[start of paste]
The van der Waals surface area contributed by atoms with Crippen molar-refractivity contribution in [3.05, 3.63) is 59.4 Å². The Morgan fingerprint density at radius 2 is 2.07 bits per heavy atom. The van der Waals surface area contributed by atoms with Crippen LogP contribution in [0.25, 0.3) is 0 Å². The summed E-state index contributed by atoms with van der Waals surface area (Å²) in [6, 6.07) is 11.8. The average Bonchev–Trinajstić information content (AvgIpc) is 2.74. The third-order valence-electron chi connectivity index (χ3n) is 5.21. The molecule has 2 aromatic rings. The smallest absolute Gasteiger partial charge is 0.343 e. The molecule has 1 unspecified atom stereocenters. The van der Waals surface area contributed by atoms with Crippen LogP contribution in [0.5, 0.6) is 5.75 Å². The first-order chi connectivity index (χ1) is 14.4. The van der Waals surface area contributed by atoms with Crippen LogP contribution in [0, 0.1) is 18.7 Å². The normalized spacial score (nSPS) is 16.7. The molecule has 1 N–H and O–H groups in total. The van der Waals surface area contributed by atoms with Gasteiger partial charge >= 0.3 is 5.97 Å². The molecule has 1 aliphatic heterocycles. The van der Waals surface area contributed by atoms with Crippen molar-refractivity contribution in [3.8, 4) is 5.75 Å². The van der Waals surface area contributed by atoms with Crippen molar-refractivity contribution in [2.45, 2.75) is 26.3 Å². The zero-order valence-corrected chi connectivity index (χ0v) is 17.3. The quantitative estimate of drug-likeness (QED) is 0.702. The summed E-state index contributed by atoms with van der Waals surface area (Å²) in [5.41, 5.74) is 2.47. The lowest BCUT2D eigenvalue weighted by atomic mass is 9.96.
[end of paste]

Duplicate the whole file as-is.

The van der Waals surface area contributed by atoms with Crippen molar-refractivity contribution in [3.05, 3.63) is 59.4 Å². The Morgan fingerprint density at radius 2 is 2.07 bits per heavy atom. The van der Waals surface area contributed by atoms with Crippen LogP contribution in [0.25, 0.3) is 0 Å². The summed E-state index contributed by atoms with van der Waals surface area (Å²) in [6, 6.07) is 11.8. The average Bonchev–Trinajstić information content (AvgIpc) is 2.74. The third-order valence-electron chi connectivity index (χ3n) is 5.21. The molecule has 2 aromatic rings. The smallest absolute Gasteiger partial charge is 0.343 e. The molecule has 1 unspecified atom stereocenters. The van der Waals surface area contributed by atoms with Crippen LogP contribution in [0.5, 0.6) is 5.75 Å². The first-order chi connectivity index (χ1) is 14.4. The van der Waals surface area contributed by atoms with Crippen LogP contribution in [0, 0.1) is 18.7 Å². The normalized spacial score (nSPS) is 16.7. The molecule has 1 N–H and O–H groups in total. The van der Waals surface area contributed by atoms with Gasteiger partial charge >= 0.3 is 5.97 Å². The molecule has 1 aliphatic heterocycles. The van der Waals surface area contributed by atoms with Crippen molar-refractivity contribution in [3.8, 4) is 5.75 Å². The van der Waals surface area contributed by atoms with Crippen molar-refractivity contribution in [2.45, 2.75) is 26.3 Å². The zero-order valence-corrected chi connectivity index (χ0v) is 17.3. The quantitative estimate of drug-likeness (QED) is 0.702. The summed E-state index contributed by atoms with van der Waals surface area (Å²) in [5.41, 5.74) is 2.47. The lowest BCUT2D eigenvalue weighted by atomic mass is 9.96.